NIAID Now | March 23, 2021
Although pregnant people are at higher risk for severe COVID-19, pregnant volunteers were not included in the initial clinical trials to evaluate the efficacy of vaccines against SARS-CoV-2 infection, which causes COVID-19. To address the gap in knowledge about COVID-19 vaccination during pregnancy, NIAID-supported researchers enrolled 131 individuals of reproductive age, including 84 pregnant, 31 lactating, and 16 nonpregnant individuals in a cohort study to evaluate the immune response generated by the COVID-19 messenger RNA vaccines. Researchers compared the immune responses in individuals who were pregnant and vaccinated with vaccinated non-pregnant participants, and with the immune responses of those who had been naturally infected with COVID-19 while pregnant. Results showed that vaccine-induced antibody responses were equal between pregnant and lactating individuals compared with nonpregnant participants. Antibody levels after vaccination were significantly higher than those induced by natural infection during pregnancy. Vaccine-generated antibodies were also present in all umbilical cord blood and breastmilk samples. Thus, messenger RNA vaccines induced robust immunity in pregnant and lactating individuals, and this immunity was transferred to newborns via the placenta and breastmilk.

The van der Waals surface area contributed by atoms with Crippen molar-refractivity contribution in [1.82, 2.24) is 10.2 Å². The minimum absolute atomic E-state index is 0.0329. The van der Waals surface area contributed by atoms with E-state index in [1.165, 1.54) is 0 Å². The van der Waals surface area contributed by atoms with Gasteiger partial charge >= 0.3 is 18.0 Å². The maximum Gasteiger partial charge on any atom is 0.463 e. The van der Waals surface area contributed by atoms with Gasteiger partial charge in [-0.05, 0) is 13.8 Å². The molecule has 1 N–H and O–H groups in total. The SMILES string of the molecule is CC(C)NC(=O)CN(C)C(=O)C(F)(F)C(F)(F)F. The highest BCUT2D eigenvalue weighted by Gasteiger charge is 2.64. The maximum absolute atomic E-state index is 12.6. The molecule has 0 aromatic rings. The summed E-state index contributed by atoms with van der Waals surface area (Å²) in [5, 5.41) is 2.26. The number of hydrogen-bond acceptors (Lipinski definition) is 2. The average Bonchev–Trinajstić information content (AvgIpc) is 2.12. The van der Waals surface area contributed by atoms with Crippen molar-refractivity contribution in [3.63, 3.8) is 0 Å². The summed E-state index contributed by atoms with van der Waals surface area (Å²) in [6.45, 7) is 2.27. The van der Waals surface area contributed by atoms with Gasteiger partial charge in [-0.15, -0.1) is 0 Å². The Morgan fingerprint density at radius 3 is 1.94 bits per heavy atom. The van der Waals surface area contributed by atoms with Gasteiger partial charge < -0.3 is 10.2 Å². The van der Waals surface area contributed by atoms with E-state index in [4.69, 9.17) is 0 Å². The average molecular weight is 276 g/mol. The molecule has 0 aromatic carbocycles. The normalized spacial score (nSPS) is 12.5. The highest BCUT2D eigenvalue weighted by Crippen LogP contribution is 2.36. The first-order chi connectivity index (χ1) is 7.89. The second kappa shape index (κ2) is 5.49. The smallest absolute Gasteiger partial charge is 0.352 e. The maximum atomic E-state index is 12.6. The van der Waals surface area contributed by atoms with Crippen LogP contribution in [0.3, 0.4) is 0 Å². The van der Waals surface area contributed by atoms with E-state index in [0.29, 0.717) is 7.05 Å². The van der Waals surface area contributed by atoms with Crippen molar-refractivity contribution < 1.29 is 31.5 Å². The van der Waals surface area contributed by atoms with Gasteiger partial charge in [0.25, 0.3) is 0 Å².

Reference: Gray KJ, Bordt EA, Atyeo C, et al. Coronavirus disease 2019 vaccine response in pregnant and lactating women: a cohort study. Am J Obstet Gynecol 2021; 225: 303.e1-17.